‘She’s a hammer’: Melania Trump is one tough first lady

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‘She’s a hammer’: Melania Trump is one tough first lady

White House insiders paint picture of a tough player with an ear for those who 'suck up', a new book reveals

Nick Allen


A picture has emerged of Melania Trump as a key, and tough, behind-the-scenes player in her husband’s administration.
A new book that claims to shed light on wrangling in the White House over whether the US should stay in Nato, and how the president almost started a war with North Korea, also presents an unknown side to Melania Trump.
The first lady has more influence with the president than anyone, identifying who is telling him the truth, and who is “sucking up”, according to Steve Bannon, Trump's former chief strategist who is quoted in Fear: Trump in the White House by Watergate journalist Bob Woodward.
“Behind the scenes she’s a hammer,” Bannon told Woodward.
People close to the Trumps are quoted as saying there is “sincere affection” in the relationship and they eat dinner together at times, but that Melania “operated independently”.
Another insider said she was “obsessed” with raising their son Barron, and that was “her focus 100%”.
Playing with fire
Meanwhile, Woodward reveals that Trump decided early in his presidency that the US would stay in Nato, but told his defence secretary James Mattis to become its “rent collector”. Following a crunch meeting at the White House, to decide whether Trump was “in or out” of the alliance, the president was persuaded and told Mattis: “You can have your Nato.”
According to the book, a dinner meeting to decide Nato policy was convened at the White House at 6.30pm on February 8 2017 by then chief of staff Reince Priebus. US policy had to be settled before a speech by Mattis in Munich a week later. Trump insisted on talking about the gossip of the day, until dessert, when Priebus said: “We’ve really got to deal with the Nato issue.”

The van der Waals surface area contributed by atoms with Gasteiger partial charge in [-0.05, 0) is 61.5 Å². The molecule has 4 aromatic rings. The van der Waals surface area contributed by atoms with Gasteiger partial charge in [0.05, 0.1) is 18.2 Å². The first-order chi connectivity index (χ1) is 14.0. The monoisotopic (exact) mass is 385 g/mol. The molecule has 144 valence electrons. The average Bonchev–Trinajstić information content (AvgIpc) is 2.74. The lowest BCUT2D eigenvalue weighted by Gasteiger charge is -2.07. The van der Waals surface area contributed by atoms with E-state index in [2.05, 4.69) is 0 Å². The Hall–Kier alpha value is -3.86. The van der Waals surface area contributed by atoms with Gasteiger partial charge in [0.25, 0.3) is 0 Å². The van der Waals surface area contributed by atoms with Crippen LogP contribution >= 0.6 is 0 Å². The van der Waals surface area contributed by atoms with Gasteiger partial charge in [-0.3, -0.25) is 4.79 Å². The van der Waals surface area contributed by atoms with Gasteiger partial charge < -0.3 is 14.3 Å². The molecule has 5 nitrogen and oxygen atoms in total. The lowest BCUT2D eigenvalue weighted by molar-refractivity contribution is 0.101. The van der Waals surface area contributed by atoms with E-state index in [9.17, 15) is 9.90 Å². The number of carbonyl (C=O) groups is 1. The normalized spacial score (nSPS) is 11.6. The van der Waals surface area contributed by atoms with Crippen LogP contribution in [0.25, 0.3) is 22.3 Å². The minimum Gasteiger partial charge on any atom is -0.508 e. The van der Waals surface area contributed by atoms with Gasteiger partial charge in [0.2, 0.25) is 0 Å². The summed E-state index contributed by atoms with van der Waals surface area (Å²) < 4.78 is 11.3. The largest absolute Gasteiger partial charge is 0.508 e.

Retired general Keith Kellogg, the National Security Council chief of staff, argued that Nato was “obsolete” and the US was being “used” by allies. Mattis and Joseph Dunford, chairperson of the joint chiefs of staff, argued in favour of Nato, according to the book.
Jared Kushner, the president's son-in-law, also interjected, saying the US was only losing “pennies on the dollar” in supporting Nato.
Mattis had confidence Germany would meet the target of paying 2% of GDP on defence. He added: “If you didn’t have Nato you would have to invent it. There’s no way Russia could win a war if they took on Nato.”
At the end of the dinner Trump told Mattis the US would support Nato but allies must pay, saying: “You can have your Nato. But you become the rent collector.”
Mattis reportedly laughed and nodded.
The prospect of conflict with North Korea reportedly came closest early this year when Trump proposed sending a tweet ordering home the families of the 28,500 US military personnel stationed in South Korea. North Korea had previously made it clear it would regard such a move as a sign of imminent attack.
Trump’s planned tweet was considered “almost unthinkable” by aides, Woodward wrote. The president later raised the idea with Lindsey Graham, the Republican senator with whom he plays golf. Graham reportedly told him: “That is a big frigging deal, Mr President. I don’t think you should ever start this process unless you are ready to go to war.”
According to the book, Rear Admiral Ronny Jackson, Trump’s doctor until earlier this year, repeatedly advised John Kelly, his chief of staff, to “dial back” the president’s schedule because he was “under stress”. Kelly responded by introducing more non-specific “executive time” to the schedule.
– © The Daily Telegraph

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